Paralympic medallist Ronald Hertog believes competing against able-bodied athletes is important as the standard of T44 long jumping continues to rise

Four years after claiming javelin bronze at the London Paralympics, Ronald Hertog will be hoping for further Games success in Rio, but this time in the long jump.

The 27-year-old, who was Netherlands’ flag-bearer at London 2012, dislocated his shoulder in the lead up to the competition but still managed to secure a place on the podium. Following the Games, that injury together with back problems caused the Dutch athlete to consider an event switch and after starting out with jumps of less than six metres, he improved to 7.09m during a year.

Since then, Hertog has gone on to leap a long jump PB of 7.53m and become the Dutch champion, beating two-time world silver medallist Ignisious Gaisah.

“I have been doing able-bodied events for a couple of years now and I think my biggest achievement so far is becoming Dutch champion last year,” said Hertog, who had to have his right leg amputated after being involved in a car accident at the age of 13. “I beat all the able-bodied guys. I did not expect to do it there, but it was a one-time thing I guess. That really put me on the map for other events.”

“I think at the end of this year in Rio, my transformation from a javelin thrower to a long jumper is complete”

After claiming the Dutch title, Hertog secured IPC world silver in Doha behind Germany’s Markus Rehm, who leapt a T44 world record of 8.40m. “I think at the end of this year in Rio, my transformation from a javelin thrower to a long jumper is complete,” he told AW.

Last Friday, Hertog became the first ‘blade jumper’ to compete in the able-bodied competition at the Great CityGames Manchester and leapt 7.00m in a contest won by Olympic champion Greg Rutherford with 8.20m.

The Dutch athlete believes that competing against able-bodied athletes and having to fight for every centimetre in the sand is important as the standard of T44 long jumping continues to rise.

“I really like the idea of being able to compete against people for every centimetre of jumping,” he said. “That gives the competition a better feel.”

Ronald Hertog at CityGames

On the same evening that Hertog was jumping 7.00m in Manchester, Rehm was leaping 8.13m at the Golden Spike meeting in Ostrava for the furthest jump of the competition. London 2012 Paralympic champion Rehm’s  8.40m PB would have been enough for Olympic gold in the British capital three years ago and is also just one centimetre off Rutherford’s winning jump from the IAAF World Championships in Beijing in August.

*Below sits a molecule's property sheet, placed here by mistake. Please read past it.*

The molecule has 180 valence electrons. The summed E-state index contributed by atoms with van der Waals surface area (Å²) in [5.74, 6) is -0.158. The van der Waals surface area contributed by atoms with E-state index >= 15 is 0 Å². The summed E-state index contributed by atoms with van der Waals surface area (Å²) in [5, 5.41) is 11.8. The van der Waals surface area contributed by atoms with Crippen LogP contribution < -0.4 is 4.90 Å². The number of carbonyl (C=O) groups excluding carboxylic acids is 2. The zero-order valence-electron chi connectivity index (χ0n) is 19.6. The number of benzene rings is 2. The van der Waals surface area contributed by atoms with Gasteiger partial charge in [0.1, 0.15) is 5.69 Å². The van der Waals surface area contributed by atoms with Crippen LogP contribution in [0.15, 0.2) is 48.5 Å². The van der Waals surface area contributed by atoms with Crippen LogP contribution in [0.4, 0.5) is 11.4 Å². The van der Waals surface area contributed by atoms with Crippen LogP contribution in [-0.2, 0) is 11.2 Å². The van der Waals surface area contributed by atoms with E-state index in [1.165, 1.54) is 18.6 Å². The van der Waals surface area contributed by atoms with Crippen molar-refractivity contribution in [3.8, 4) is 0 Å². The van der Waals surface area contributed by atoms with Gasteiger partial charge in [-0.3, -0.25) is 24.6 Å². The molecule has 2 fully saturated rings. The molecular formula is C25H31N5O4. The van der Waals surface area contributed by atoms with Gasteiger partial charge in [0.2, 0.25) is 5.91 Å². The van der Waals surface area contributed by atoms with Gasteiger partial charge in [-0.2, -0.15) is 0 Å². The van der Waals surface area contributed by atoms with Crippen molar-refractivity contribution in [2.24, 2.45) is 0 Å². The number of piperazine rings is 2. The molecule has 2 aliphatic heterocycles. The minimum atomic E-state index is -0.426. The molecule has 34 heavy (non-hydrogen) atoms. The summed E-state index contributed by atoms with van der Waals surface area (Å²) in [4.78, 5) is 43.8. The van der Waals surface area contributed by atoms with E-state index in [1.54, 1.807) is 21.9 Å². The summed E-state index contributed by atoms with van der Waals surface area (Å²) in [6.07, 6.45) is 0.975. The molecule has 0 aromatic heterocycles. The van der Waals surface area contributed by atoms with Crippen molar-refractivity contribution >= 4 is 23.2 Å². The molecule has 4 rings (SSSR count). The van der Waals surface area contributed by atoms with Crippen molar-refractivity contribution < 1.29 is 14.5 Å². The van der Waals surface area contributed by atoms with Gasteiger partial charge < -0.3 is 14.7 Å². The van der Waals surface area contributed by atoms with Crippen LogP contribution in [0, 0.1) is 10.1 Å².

Last year, Rehm spoke with AW at the London Anniversary Games where the athlete explained how he had been denied a second national title despite recording the longest jump at the German Championships for the second year in a row.

The decision followed questions about whether Rehm’s blade gives him an advantage when competing against able-bodied athletes, with the situation requiring consideration because of the distances he is achieving. A working group has since been established by the IAAF to studying the generic use of prostheses in competition, with Rehm, who like Hertog jumps off his blade, having expressed his goal of competing at the Olympics this summer.

“I really like the idea of being able to compete against people for every centimetre of jumping – that gives the competition a better feel”

“I am facing the same difficulties this year (as Rehm) because I am not allowed to compete (at his national championships), which is a shame because I would love to defend my title,” said Hertog. “The thing is that the athletes on their own don’t make a big deal about it. I spoke to Ignisious Gaisah, he said to me ‘well it doesn’t really matter to me if you have one leg or two legs or if you are able-bodied or disabled, I just want to jump further than you can’. I think that is the general philosophy among athletes, at least in the Netherlands. Only the governing board, they make a big deal about it.

“Are the performances comparable? That is the big question,” he continued. “My feeling says that it is comparable, because if you look at the progression we’ve made … it’s logic that we are competing against able-bodied people now or jumping around about the same distances. For Markus Rehm, I think even if he had two legs he would have been a really good long jumper because if you just look at his technique in the air, it’s impeccable. I’m still working on it because I’m still transitioning from being a javelin thrower to long jumper, but I think I’m getting there. I just need a couple more years to fine-tune it.”

On Rehm’s Olympic aims, Hertog added: “I think it is good that he is making a fight for it. He has jumped the distances and let’s be honest, there is no other Paralympic guy who can jump that distance.

“There has been no proper research on jumping off a blade. There is being a test now so I am very curious to find out what the results are and how to interpret them, because that’s another story as well.”